Three Guy’s and St Thomas’ clinicians have received Clinical Academic Research Partnership (CARP) awards from the MRC.
The MRC Clinical Academic Research Partnership awards provide support for NHS consultants to increase their research skills and experience. As well as funding for their projects, the awards provide the opportunity to collaborate with researchers from other centres, such as our partners King’s College London, to take forward their research.
Consultants Dr Gaia Nebbia, Dr Peter Irving and Dr Dan Lumsden have all received awards as part of the scheme.
Dr Gaia Nebbia, a consultant virologist at the Trust, has received funding for a project looking to understand flu in older patients. Her project aims to gather data on older patients’ immune response, particularly their antibodies against influenza. This will help design better vaccines for this age group.
She will work with the latest sequencing methods to diagnose the strain of flu present in older patients. She will then study the fine detail of the antibodies in flu patients and analyse this data alongside information about the flu vaccine patients have received and their outcomes.
Dr Nebbia said: “This is an amazing opportunity and I am looking forward to working with colleagues at King’s, Guy’s and St Thomas’ and Public Health England. I would like to thank Professor Mike Malim, Professor Jonathan Edgeworth and Professor Maria Zambon for their continuous support.”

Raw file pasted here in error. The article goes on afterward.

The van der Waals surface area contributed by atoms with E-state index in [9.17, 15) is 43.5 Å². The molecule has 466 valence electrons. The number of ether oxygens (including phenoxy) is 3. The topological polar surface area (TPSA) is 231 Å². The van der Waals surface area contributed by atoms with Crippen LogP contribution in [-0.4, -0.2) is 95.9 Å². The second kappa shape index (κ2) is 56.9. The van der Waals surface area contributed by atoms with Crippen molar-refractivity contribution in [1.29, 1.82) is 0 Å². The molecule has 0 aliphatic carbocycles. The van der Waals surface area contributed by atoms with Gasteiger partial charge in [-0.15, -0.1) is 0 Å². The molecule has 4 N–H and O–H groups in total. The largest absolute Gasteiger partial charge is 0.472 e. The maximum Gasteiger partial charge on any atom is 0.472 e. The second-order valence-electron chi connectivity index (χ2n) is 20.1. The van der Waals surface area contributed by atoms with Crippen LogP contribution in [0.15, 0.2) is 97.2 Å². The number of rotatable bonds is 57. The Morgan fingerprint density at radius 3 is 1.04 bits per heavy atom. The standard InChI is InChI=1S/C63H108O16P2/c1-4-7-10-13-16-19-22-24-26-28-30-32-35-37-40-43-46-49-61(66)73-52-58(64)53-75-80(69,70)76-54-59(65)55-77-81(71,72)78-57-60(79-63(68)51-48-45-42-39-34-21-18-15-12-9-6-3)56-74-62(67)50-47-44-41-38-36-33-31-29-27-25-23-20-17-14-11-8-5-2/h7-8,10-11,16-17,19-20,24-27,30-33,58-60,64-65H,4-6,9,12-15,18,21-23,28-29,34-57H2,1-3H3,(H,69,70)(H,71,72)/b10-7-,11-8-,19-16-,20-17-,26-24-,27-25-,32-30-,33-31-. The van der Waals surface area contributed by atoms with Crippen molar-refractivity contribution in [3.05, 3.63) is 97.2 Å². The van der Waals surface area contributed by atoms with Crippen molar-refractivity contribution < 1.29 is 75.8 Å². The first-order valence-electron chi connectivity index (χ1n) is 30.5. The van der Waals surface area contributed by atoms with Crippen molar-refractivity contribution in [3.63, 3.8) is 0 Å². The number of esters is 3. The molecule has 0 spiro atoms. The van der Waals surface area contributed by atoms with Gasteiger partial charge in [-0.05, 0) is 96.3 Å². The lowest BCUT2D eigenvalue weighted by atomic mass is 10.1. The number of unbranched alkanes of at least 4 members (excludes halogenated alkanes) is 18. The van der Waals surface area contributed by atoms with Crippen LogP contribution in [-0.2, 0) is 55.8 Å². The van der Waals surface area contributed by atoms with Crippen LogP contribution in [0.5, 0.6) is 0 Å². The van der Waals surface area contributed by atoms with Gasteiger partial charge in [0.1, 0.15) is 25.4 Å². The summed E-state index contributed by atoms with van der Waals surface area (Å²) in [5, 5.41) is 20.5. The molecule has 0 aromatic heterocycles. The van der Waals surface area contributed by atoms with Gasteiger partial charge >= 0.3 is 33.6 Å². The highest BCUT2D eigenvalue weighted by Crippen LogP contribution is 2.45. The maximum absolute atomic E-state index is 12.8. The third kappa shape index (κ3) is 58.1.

Dr Peter Irving is a consultant gastroenterologist. His project is looking at a new treatment for Crohn’s disease using cells from patients’ immune system. The project will run alongside the proposed TRIBUTE study which aims to see whether this treatment works for patients.
His MRC project will look at ways to improve the treatment and see whether the therapy may be used beyond Crohn’s disease.
Dr Irving said: “I am delighted to have been awarded this grant. This new scheme will enable research-active NHS clinicians to devote more time to research. I am also hugely grateful to my academic partner Professor Graham Lord, who is hosting me in his laboratory as well as to Professor Giovanni Lombardi and Professor Mike Malim for their support.”
Dr Daniel Lumsden is a Consultant in Paediatric Neurology and Complex Motor Disorders. His project will investigate a new type of imaging, to see if it could improve how doctors treat children with dystonia using deep brain stimulation. Dystonia is a painful disabling condition, causing uncontrollable muscle contractions. Most cases are in children who have cerebral palsy.
He will work with children who have cerebral palsy and are receiving deep brain stimulation to treat their dystonia. He will use the latest imaging techniques, which King’s Health Partners can uniquely offer to children with movement problems like dystonia, to explore how deep brain stimulation influences the function of the brain, and whether this is an improvement over current imaging techniques.
Dr Lumsden said: “The funding provided by the MRC CARP will provide me with an invaluable opportunity to embed cutting edge research techniques into our clinical service, improving our understanding of how Deep Brain Stimulation works to improve uncontrolled movements and how we can best apply the intervention to improve the lives of the children and families we care for.”